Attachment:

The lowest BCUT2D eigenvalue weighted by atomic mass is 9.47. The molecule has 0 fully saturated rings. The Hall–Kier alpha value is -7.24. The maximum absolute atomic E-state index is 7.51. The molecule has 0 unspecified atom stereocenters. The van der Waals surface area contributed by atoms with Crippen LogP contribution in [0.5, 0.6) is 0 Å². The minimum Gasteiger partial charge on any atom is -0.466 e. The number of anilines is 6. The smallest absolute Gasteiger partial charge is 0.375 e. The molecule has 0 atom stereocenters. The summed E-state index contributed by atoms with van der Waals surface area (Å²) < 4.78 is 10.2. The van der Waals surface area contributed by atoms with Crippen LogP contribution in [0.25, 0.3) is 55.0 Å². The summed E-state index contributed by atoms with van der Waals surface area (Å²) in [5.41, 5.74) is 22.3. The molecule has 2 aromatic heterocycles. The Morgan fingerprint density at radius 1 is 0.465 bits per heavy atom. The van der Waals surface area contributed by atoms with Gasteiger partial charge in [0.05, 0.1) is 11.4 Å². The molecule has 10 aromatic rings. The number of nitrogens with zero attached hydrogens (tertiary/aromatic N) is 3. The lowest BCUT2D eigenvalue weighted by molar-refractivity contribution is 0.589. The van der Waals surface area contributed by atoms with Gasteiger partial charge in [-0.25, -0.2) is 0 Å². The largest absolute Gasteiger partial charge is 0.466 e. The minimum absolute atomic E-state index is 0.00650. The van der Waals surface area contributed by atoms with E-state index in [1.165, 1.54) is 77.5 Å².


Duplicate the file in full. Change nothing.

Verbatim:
The lowest BCUT2D eigenvalue weighted by atomic mass is 9.47. The molecule has 0 fully saturated rings. The Hall–Kier alpha value is -7.24. The maximum absolute atomic E-state index is 7.51. The molecule has 0 unspecified atom stereocenters. The van der Waals surface area contributed by atoms with Crippen LogP contribution in [0.5, 0.6) is 0 Å². The minimum Gasteiger partial charge on any atom is -0.466 e. The number of anilines is 6. The smallest absolute Gasteiger partial charge is 0.375 e. The molecule has 0 atom stereocenters. The summed E-state index contributed by atoms with van der Waals surface area (Å²) < 4.78 is 10.2. The van der Waals surface area contributed by atoms with Crippen LogP contribution in [0.25, 0.3) is 55.0 Å². The summed E-state index contributed by atoms with van der Waals surface area (Å²) in [5.41, 5.74) is 22.3. The molecule has 2 aromatic heterocycles. The Morgan fingerprint density at radius 1 is 0.465 bits per heavy atom. The van der Waals surface area contributed by atoms with Gasteiger partial charge in [0.05, 0.1) is 11.4 Å². The molecule has 10 aromatic rings. The number of nitrogens with zero attached hydrogens (tertiary/aromatic N) is 3. The lowest BCUT2D eigenvalue weighted by molar-refractivity contribution is 0.589. The van der Waals surface area contributed by atoms with Gasteiger partial charge in [-0.25, -0.2) is 0 Å². The largest absolute Gasteiger partial charge is 0.466 e. The minimum absolute atomic E-state index is 0.00650. The van der Waals surface area contributed by atoms with E-state index in [1.165, 1.54) is 77.5 Å².